Validation of point-wise exponential regression to measure the decay rates of glaucomatous visual fields

Parham Azarbod, Dennis Mock, Elena Bitrian, Abdelmonem A. Afifi, Fei Yu, Kouros Nouri-Mahdavi, Anne L. Coleman, Joseph Caprioli

Research output: Contribution to journalArticlepeer-review

25 Scopus citations


Purpose. This study was conducted to validate a recently described technique for measuring the rates of visual field (VF) decay in glaucoma. Methods. A pointwise exponential regression (PER) model was used to calculate average rates of faster and slower deteriorating VF components, and that of the entire VF. Rapid progressors had a faster component rate of >25%/year. Mean deviation (MD) and visual field index (VFI) forecasts were calculated by (1) extrapolation of linear regression of MD and VFI, and (2) calculation de novo from the PER-predicted final thresholds. Results. The mean (± SD) years of follow-up and number of VFs were 9.2 (± 2.7) and 13.7 (± 5.8), respectively. The median rates of the decay were -0.1 and 3.6 (%/year) for the slower and the faster components, respectively. The "rapid progressors" (32% of eyes) had a mean decay rate of 52.2%/year. In comparison with actual values, the average absolute difference and the mean squared error for MD forecasts with linear extrapolation of indices were 3.58 dB and 31.91 dB2, and with the de novo recalculation from PER predictions were 2.95 dB and 17.49 dB2, respectively. Similar results were obtained for VFI forecasts. Comparisons of the prediction errors for both the MD and VFI favored the PER forecasts (P < 0.001). Conclusions. PER for measuring rates of VF decay is a robust indicator of rates across a wide range of disease severity and can predict future global indices accurately. The identification of "rapid progressors" identifies high-risk patients for appropriate treatment.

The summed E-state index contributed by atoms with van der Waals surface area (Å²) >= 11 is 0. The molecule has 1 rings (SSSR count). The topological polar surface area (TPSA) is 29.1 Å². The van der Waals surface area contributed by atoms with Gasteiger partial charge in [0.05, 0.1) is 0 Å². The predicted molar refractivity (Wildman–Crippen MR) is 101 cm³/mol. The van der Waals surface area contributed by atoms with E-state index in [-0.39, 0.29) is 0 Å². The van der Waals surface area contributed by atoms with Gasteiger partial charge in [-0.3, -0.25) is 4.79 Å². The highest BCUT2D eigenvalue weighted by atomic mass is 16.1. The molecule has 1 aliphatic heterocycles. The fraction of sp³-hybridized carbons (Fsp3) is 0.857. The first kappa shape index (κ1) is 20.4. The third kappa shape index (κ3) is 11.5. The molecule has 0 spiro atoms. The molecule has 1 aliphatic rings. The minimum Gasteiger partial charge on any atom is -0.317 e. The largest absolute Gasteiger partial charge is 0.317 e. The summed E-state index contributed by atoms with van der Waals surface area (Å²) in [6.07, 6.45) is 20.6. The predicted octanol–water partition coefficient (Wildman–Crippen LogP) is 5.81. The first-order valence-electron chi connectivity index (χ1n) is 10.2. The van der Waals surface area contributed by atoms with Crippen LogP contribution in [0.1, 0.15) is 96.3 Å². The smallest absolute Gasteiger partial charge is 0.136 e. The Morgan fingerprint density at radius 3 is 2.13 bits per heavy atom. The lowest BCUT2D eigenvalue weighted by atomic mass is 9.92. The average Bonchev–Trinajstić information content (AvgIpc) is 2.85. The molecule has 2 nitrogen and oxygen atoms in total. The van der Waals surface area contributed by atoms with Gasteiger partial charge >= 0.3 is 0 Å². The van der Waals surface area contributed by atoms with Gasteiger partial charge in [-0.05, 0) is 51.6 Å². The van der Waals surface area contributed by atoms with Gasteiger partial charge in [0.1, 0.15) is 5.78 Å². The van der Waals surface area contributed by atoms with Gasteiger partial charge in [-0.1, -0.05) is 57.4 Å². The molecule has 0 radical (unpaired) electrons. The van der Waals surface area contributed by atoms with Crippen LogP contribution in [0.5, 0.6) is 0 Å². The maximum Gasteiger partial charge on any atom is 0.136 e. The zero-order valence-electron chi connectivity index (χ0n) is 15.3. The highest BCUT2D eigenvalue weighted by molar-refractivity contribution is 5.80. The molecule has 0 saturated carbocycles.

Original languageEnglish (US)
Pages (from-to)5403-5409
Number of pages7
JournalInvestigative Ophthalmology and Visual Science
Issue number9
StatePublished - Aug 2012
Externally publishedYes

ASJC Scopus subject areas

  • Ophthalmology
  • Sensory Systems
  • Cellular and Molecular Neuroscience


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